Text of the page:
Urgent Action Needed to Save Wild Red Wolves While U.S. Fish and Wildlife Service Deliberates
CHAPEL HILL, N.C. – In response to today’s announcement by the U.S. Fish and Wildlife Service that it will delay changes to regulations governing the management of wild red wolves while it considers a recent court decision, the Southern Environmental Law Center released the following statement.
There’s good news and bad news in today’s announcement. The service has backed away from its proposal to declare open season on red wolves that leave Alligator National Wildlife Refuge, and that’s a major win for the survival of the red wolf. But not killing red wolves is not enough. As the agency reviews the court’s opinion we hope they’ll take the only action that will comply, which is reinstating proven conservation measures like coyote sterilization and releases of captive red wolves. Deferring action is not an option for wild red wolves. Their time is running out with as few as 24 known red wolves remaining in the wild after the U.S. Fish and Wildlife Service stopped key conservation measures and allowed the killing of non-problem wolves.Derb Carter, Senior Attorney and Director of its North Carolina offices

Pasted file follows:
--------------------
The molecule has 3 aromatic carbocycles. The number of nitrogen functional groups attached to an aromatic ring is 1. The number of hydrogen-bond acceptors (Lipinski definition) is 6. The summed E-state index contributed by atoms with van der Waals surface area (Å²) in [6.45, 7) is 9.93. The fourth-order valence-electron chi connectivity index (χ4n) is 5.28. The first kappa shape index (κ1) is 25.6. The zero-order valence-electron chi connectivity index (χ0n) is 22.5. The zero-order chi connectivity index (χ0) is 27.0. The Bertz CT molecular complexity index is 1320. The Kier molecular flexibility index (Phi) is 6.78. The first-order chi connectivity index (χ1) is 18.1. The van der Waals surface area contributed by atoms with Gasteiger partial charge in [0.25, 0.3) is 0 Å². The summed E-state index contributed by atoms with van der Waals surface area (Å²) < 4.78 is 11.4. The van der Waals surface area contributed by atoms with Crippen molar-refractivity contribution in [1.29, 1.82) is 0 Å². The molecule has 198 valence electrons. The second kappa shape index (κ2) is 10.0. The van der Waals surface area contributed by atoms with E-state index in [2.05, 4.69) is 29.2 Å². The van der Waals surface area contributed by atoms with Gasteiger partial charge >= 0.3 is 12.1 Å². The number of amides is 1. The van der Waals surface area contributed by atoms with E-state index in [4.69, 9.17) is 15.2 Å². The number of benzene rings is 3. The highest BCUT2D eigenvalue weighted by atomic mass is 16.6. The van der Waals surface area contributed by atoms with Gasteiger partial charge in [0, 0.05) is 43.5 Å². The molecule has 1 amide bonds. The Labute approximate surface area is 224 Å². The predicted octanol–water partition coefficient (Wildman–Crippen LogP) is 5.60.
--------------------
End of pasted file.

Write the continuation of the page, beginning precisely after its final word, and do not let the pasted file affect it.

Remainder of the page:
A rule proposed by USFWS rule on June 27, 2018, would restrict wild red wolves to one National Wildlife Refuge and a bombing range in eastern North Carolina (map here), while allowing the immediate killing of any wolves that live on or wander onto non-federal lands in what previously had been a designated five-county Red Wolf Recovery Area. The USFWS proposal would reduce the recovery area by almost 90 percent.
In 2016, a group of 30 scientists condemned such a scenario because the limited area proposed by USFWS could not support a viable population of red wolves and its proposal was inconsistent with the best available science.
On November 4, 2018, U.S. District Court for the Eastern District of North Carolina issued an order declaring that the agency violated the law in gutting protections for the endangered wild red wolves. The court also made permanent its September 29, 2016, order stopping the service from capturing and killing, and authorizing private landowners to capture and kill wild red wolves.
The groups brought the federal court action over the USFWS’s decision to allow red wolves that were not causing any problems to be shot and killed by private landowners, at the same time as it rolled back conservation measures that had helped red wolves grow from four pairs released in 1987, to over 100 animals in eastern North Carolina from 2002-2014. Since those management changes were made, the red wolf population has plummeted over the past four years to as few as 24 known red wolves in the wild today.